In case it's not obvious to anyone visiting the LC site to prospect for the art, you can select 'higher quality images' and then even 'highest.' The pixel size of the higher-quality JPEG and the highest-quality TIFF is the same, but the file size of the TIFF is so darn big — 36MB instead of about 3MB — it must be better! (Yeah, I know. Compression. The big JPEG doesn't look at all bad, though — not seeing any artifacts at 100% size.)
It's a little tedious to navigate. You have to go to a particular page and then choose the size. To save time, increment the filename in your browser, changing /0025v.jpg to /0026v.jpg, and so on. (I think DownloadHelper is the extension I use in Firefox to make this process easier — just hit a plus sign in a toolbar, and then 'SAVE' and repeat for the next.)
There are a lot of blank pages. I doubt you'll want all of them.
If you want the high-res, though, you'll need to click through to LC. The ones in the article are the 'q' JPEGs. For instance, here's the URL of the first illustrated page (from which you can choose the larger scans):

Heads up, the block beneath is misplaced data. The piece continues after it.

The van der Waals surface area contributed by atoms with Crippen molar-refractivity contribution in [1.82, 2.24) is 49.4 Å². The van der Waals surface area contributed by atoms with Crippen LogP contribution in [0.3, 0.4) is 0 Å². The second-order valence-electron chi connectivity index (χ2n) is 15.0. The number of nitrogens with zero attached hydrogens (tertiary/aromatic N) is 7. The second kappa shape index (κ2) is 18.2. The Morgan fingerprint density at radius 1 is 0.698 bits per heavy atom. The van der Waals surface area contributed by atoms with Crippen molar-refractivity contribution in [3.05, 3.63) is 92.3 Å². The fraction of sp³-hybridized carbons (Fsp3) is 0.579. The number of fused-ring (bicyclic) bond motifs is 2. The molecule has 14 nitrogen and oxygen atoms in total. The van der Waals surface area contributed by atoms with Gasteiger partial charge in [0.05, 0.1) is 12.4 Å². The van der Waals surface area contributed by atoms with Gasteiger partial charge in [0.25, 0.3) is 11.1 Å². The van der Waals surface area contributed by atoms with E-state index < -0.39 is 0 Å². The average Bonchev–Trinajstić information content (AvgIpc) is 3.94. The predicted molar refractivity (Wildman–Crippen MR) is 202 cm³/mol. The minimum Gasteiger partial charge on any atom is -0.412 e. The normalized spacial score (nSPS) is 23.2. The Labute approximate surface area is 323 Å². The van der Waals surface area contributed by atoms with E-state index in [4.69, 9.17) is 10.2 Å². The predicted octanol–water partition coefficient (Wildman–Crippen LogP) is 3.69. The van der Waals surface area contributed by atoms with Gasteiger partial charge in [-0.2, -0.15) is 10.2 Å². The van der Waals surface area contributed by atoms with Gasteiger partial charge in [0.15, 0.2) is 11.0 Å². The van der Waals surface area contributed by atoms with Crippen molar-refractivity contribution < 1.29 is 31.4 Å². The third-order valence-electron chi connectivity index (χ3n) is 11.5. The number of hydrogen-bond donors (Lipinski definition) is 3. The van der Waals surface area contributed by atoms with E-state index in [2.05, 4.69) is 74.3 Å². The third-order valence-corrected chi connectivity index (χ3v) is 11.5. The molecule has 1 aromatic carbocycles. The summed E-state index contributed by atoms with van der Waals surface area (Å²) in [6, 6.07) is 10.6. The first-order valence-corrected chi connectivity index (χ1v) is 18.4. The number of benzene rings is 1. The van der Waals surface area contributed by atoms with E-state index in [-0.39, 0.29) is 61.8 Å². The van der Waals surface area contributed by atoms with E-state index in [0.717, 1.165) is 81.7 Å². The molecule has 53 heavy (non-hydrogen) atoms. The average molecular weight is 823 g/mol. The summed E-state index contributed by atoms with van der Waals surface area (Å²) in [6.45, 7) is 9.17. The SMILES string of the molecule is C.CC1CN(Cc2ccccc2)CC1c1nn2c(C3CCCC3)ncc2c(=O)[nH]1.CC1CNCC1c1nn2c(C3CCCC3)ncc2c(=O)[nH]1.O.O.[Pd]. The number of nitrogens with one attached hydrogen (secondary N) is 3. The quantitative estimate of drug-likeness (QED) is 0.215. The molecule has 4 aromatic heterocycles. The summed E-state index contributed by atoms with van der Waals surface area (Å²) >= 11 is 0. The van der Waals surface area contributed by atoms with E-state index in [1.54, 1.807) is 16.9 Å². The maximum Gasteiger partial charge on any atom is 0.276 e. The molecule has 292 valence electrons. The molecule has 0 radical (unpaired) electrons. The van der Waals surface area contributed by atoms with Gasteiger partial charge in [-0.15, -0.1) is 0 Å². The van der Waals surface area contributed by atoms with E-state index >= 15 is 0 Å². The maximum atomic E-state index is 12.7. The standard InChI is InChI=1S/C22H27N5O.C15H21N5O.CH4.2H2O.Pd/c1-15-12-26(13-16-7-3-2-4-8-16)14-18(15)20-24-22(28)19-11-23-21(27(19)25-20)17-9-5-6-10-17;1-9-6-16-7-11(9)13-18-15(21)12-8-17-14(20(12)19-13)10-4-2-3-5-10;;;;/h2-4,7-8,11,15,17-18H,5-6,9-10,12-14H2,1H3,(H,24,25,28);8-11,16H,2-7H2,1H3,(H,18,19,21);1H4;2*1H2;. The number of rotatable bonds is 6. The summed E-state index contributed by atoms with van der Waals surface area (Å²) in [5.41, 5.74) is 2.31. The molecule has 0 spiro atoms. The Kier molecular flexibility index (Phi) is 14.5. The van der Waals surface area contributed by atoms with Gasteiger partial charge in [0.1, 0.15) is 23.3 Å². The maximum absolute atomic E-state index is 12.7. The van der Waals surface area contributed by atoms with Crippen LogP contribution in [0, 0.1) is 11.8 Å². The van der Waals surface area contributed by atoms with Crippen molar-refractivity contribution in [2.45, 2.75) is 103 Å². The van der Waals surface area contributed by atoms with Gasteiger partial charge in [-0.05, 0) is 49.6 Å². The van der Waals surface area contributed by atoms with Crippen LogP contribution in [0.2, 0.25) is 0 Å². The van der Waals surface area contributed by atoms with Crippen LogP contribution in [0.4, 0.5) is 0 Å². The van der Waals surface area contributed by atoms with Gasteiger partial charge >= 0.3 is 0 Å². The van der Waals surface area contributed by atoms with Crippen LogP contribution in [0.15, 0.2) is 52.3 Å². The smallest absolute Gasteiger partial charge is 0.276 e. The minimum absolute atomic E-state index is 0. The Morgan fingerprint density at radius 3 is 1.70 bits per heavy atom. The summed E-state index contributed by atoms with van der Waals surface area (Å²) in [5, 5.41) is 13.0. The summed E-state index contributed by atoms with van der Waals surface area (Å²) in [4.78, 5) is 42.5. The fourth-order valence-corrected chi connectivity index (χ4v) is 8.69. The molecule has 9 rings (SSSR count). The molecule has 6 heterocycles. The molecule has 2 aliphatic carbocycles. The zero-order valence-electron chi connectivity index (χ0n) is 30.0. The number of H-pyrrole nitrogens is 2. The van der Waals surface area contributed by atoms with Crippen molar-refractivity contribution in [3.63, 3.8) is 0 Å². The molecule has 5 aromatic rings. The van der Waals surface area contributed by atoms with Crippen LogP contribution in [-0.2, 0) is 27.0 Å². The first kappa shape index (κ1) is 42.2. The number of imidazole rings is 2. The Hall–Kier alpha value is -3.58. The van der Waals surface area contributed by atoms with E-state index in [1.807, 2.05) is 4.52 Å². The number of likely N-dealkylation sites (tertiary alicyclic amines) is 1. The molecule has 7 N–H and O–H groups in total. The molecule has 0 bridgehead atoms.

The big JPEG URL of that page (with a word after it so that it doesn't display as an embedded image):
The big TIFF URL of the same page (ditto):
The pictures are beautifully melodramatic and drenched in emotion. I can imagine stage actors studying the poses to use for their own swooning scenes, and silent movie actors picking them up from the stage actors (if indeed Doré didn't get them from stage actors to begin with). I suppose Poe's point was that the narrator was such a weed, once he knew this talking bird could say just one word, he'd only ask it questions whose answers would dash his frail hopes on the rocks of despair — an early example of martyrbation, and one of the best.
Apologies for all the words. I know it's not always easy to skip words, due to a common hardwired brain belief that there must be a pony in there somewhere. No pony. Also, I ate the plums.